This Video Proves Kids Are Safer Than Ever -- but Tell That to My Anxiety

free range and helicopter
The terms "free-range" and "helicopter" might be relatively new additions to the child-rearing lexicon, but the divide between hands-off and hovering parents has existed for decades. Somewhere in the middle of that divide, you'll find parents like me. I'm a free-range mom at heart, but I still struggle with anxiety over the potential dangers my children face. That's why I can't stop thinking about this new video from the creator of the popular parenting blog Free-Range Kids -- it shows that keeping kids in a bubble is ultimately pointless because the risks we're protecting them from aren't nearly as common as we've been led to believe.


Blogger and free-range mom Lenore Skenazy teamed up with Mike Kraus to create a video that explains why we, as parents, have come to misunderstand the reality of risk, and how the resulting fears we develop affect the way we raise our kids.

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"It will help your friends understand how society floods us with fear, how we're pre-programmed to hold onto the most horrifying images, and how our brains work like Google," Skenazy wrote about the video on her blog.

free range vs. helicopter parenting

She continued: "When we ask ourselves, 'Is X safe?' our brains retrieve the easiest information to find -- the scariest possible stories about some kid doing X. Unfortunately, the higher a story is in our brain's search results -- and the worst stories are always at the top -- the more likely we think it is, even though usually just the opposite is true!"

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Skeptical? Well, statistics don't lie -- and in this case, they might actually make you feel better. For example, let's say you have a near-pathological fear of shark attacks that prevents you from letting your kid swim in the ocean. According to Skenazy's video, it turns out your child has a greater chance of becoming president than being eaten by Jaws.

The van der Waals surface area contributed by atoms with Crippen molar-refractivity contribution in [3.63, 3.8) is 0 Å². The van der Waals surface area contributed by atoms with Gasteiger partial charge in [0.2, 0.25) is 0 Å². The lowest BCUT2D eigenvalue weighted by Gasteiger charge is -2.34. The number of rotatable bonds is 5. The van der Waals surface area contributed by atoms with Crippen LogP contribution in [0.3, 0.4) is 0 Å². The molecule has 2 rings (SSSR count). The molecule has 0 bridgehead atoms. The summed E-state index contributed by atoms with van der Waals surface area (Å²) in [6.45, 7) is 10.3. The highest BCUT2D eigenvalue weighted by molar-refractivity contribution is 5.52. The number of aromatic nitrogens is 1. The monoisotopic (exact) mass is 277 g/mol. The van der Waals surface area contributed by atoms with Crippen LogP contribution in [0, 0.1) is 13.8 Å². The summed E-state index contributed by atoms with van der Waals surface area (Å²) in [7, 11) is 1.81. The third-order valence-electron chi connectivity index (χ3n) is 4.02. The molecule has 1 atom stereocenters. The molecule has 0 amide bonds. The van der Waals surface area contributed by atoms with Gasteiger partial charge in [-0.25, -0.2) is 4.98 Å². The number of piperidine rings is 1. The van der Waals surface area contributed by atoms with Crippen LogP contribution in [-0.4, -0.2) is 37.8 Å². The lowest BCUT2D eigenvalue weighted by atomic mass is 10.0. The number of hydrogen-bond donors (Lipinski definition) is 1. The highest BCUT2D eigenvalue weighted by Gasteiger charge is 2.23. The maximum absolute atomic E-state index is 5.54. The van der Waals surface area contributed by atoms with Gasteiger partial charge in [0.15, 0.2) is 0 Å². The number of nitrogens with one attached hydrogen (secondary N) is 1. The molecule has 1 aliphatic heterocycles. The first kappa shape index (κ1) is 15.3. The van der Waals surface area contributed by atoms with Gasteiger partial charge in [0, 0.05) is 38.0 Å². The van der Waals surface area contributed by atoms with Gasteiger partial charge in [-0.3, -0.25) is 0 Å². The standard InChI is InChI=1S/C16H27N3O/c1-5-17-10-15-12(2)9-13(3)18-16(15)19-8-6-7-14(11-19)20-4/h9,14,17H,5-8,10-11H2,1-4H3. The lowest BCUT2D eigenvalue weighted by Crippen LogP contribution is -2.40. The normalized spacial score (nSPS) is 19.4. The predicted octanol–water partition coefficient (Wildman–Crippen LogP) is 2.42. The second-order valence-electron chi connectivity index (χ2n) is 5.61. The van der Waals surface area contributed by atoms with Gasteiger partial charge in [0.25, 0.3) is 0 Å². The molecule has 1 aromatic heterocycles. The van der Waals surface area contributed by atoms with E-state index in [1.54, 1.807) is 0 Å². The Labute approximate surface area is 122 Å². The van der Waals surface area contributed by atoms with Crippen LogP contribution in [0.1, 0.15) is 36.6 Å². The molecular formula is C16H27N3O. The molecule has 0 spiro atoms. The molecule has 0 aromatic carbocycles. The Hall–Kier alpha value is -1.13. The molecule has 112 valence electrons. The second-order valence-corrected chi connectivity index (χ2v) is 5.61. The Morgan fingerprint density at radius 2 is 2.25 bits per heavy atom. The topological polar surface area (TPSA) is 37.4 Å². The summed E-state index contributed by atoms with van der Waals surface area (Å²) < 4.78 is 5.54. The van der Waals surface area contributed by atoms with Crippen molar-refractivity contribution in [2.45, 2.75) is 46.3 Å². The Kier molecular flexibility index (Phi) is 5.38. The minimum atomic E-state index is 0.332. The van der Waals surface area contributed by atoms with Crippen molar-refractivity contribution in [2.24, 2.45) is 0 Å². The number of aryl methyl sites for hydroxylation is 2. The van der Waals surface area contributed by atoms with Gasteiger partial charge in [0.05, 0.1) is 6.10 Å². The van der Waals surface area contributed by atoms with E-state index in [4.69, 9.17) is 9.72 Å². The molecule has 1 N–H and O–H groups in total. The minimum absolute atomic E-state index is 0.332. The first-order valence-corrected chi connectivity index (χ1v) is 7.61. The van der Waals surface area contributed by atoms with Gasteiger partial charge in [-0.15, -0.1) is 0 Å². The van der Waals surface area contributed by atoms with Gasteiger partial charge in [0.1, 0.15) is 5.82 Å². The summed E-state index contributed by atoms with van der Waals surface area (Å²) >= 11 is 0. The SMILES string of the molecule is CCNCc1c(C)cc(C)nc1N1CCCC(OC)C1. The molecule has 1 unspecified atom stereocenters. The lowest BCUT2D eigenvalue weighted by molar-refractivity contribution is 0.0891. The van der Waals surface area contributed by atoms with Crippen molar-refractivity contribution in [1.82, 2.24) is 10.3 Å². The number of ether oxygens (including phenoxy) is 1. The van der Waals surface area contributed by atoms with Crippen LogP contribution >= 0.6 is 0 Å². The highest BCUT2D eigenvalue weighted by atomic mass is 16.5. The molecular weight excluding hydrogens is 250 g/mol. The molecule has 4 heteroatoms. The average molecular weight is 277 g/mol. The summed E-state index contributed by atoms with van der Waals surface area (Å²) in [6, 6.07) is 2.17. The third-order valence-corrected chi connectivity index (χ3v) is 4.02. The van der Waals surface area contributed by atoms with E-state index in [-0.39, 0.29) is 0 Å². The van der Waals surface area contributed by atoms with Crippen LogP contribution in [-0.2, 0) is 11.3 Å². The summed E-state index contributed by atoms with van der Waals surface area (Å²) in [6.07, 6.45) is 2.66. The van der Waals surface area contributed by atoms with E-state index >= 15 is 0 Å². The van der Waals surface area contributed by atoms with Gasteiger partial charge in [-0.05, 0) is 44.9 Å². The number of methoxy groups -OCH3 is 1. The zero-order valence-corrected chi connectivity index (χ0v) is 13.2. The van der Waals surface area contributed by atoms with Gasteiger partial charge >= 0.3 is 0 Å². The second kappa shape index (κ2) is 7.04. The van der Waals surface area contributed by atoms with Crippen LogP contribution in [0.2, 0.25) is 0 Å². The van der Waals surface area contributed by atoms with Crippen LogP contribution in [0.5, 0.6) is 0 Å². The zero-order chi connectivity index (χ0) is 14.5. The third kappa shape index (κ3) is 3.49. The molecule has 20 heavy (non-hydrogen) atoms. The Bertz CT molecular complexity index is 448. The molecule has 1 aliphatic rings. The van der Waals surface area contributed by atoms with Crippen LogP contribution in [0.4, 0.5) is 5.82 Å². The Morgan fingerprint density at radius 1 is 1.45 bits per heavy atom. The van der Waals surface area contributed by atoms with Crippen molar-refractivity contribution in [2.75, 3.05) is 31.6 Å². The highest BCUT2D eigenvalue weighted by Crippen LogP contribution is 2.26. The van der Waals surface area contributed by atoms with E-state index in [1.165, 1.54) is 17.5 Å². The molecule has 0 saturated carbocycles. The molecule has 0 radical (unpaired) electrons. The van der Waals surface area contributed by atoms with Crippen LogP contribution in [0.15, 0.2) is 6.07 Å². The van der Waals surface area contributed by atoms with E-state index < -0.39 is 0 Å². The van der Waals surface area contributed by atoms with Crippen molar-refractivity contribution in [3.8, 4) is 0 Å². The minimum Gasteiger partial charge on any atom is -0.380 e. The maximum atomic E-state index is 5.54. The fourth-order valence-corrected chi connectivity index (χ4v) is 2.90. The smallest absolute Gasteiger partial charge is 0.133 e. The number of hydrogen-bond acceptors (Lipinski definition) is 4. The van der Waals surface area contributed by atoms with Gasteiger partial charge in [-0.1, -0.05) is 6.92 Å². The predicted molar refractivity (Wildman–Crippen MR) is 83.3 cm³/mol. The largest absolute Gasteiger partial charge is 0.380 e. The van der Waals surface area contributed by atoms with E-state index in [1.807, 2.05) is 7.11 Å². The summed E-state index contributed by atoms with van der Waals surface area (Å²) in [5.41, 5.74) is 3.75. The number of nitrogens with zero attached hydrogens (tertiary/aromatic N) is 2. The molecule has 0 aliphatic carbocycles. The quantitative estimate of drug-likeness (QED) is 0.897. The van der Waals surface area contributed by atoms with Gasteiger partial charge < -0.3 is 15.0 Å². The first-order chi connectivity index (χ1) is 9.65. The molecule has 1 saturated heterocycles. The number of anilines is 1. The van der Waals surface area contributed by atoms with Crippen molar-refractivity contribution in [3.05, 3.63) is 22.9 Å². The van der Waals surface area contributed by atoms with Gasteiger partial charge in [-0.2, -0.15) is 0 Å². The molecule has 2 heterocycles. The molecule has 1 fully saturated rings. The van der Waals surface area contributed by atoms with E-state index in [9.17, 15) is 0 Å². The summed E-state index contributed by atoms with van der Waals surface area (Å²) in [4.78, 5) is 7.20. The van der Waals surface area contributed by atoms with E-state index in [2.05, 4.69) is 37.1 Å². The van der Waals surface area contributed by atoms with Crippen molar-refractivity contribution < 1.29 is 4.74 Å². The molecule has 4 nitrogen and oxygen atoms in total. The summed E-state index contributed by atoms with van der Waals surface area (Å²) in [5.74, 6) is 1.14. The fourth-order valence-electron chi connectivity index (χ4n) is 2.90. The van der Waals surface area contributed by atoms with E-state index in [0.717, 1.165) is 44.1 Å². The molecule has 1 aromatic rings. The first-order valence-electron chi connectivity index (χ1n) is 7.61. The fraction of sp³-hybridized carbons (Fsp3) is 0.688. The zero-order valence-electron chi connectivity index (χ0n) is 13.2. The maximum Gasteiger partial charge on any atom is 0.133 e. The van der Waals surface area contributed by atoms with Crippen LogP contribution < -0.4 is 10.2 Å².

Or, if all the recent news has you so terrified of terrorists that you're afraid to put your family on a plane, you might want to consider the fact that Skenazy says the odds of winning an Oscar are greater than the odds of you or your child's becoming a victim of terrorism.

free range and helicopter kids

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Is your greatest fear that your child will be abducted? It's definitely one of mine, but guess what? He or she is actually more likely to be struck by lightning. Only about 100 child abductions by strangers happen every year, and one Harvard law blogger estimates that it would take an average of 26,000 years of a child sitting alone in a parking lot before an evil stranger came along and snatched him away the way you see in movies. Even then, only 50 percent of abductions end in a child's being killed. That boils down to approximately 50 kids being killed every year by random kidnappers -- while lightning strikes are responsible for an estimated 51 deaths per year in the US.

But don't take our word for it:

Who knew facts could be so comforting? Still, while it's no surprise that sensationalistic news stories are probably to blame for making us all a little skittish, I'm not completely convinced that knowing how rare these horrible occurrences actually are is going to stop any parent from worrying.

Here's the thing: I believe that having freedom will help my kids grow into capable and independent human beings, and I trust that they have decent judgment most of the time. But, when my 11-year-old son asked me recently if he could start walking home from school, I immediately said no. Why? Because he might get kidnapped, of course! Never mind that it's only a 10-minute walk and plenty of other kids would be walking at the same time. Never mind that our town was voted one of the top five safest places for kids in the US. I just can't help but think, what if? 

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I understand that, statistically, the odds are very low of my son's being dragged into a sketchy van and disappearing forever on his way home from school. I understand that my fear is irrational, in many ways. But that doesn't make the fear go away. That said, I suppose if there were ever a time when my son had no choice but to walk home from school, knowing the safety stats might help me feel a little bit better about it. But I still hate the idea.

helicopter vs free range kids

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That's why, even though I think this video is useful and has the potential to be helpful (watching it is one way we can talk ourselves down from freaking out about things we can't control, at least), I don't think it's going to make any helicopter parents convert to free-range. Ultimately, we parent the way we parent because we're hardwired to do it that way. Sure, educating ourselves can inform the choices we make, but a set of statistics isn't going to turn someone who's predisposed to anxiety into a laid-back optimist. (I wish!)

Either way, it's still good to know that these tragedies and crimes we're so afraid of don't happen nearly as often as we think. And, it's good to know that overall, our kids are more likely to stay safe and healthy than not. The world is a scary place, yes -- but not all the time.

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